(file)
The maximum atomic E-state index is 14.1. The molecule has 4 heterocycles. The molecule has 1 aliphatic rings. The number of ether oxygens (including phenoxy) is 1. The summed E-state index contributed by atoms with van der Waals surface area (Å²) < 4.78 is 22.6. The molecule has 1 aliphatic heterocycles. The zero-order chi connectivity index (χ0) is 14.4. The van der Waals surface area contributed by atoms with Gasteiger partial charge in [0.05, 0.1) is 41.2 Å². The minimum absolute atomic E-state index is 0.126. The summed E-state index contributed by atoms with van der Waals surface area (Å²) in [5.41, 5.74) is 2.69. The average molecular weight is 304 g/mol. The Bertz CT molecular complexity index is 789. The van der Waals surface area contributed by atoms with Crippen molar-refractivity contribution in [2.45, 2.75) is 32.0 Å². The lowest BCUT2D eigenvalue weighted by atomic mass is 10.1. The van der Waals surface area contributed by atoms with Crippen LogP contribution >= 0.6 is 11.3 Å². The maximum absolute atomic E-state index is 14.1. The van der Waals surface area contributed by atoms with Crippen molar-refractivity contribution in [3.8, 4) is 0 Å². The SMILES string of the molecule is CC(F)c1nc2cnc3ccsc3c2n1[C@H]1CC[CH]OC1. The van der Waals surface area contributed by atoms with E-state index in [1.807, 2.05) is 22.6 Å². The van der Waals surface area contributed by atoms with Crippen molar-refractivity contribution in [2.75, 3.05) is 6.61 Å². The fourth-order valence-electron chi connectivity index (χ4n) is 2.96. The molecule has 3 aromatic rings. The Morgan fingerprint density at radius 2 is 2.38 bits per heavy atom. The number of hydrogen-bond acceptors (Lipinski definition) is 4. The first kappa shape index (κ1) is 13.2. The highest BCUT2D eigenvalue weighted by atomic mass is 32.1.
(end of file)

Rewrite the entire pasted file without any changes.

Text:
The maximum atomic E-state index is 14.1. The molecule has 4 heterocycles. The molecule has 1 aliphatic rings. The number of ether oxygens (including phenoxy) is 1. The summed E-state index contributed by atoms with van der Waals surface area (Å²) < 4.78 is 22.6. The molecule has 1 aliphatic heterocycles. The zero-order chi connectivity index (χ0) is 14.4. The van der Waals surface area contributed by atoms with Gasteiger partial charge in [0.05, 0.1) is 41.2 Å². The minimum absolute atomic E-state index is 0.126. The summed E-state index contributed by atoms with van der Waals surface area (Å²) in [5.41, 5.74) is 2.69. The average molecular weight is 304 g/mol. The Bertz CT molecular complexity index is 789. The van der Waals surface area contributed by atoms with Crippen molar-refractivity contribution in [2.45, 2.75) is 32.0 Å². The lowest BCUT2D eigenvalue weighted by atomic mass is 10.1. The van der Waals surface area contributed by atoms with Crippen LogP contribution >= 0.6 is 11.3 Å². The maximum absolute atomic E-state index is 14.1. The van der Waals surface area contributed by atoms with Crippen molar-refractivity contribution in [3.8, 4) is 0 Å². The SMILES string of the molecule is CC(F)c1nc2cnc3ccsc3c2n1[C@H]1CC[CH]OC1. The van der Waals surface area contributed by atoms with E-state index in [1.807, 2.05) is 22.6 Å². The van der Waals surface area contributed by atoms with Crippen molar-refractivity contribution in [2.75, 3.05) is 6.61 Å². The fourth-order valence-electron chi connectivity index (χ4n) is 2.96. The molecule has 3 aromatic rings. The Morgan fingerprint density at radius 2 is 2.38 bits per heavy atom. The number of hydrogen-bond acceptors (Lipinski definition) is 4. The first kappa shape index (κ1) is 13.2. The highest BCUT2D eigenvalue weighted by atomic mass is 32.1.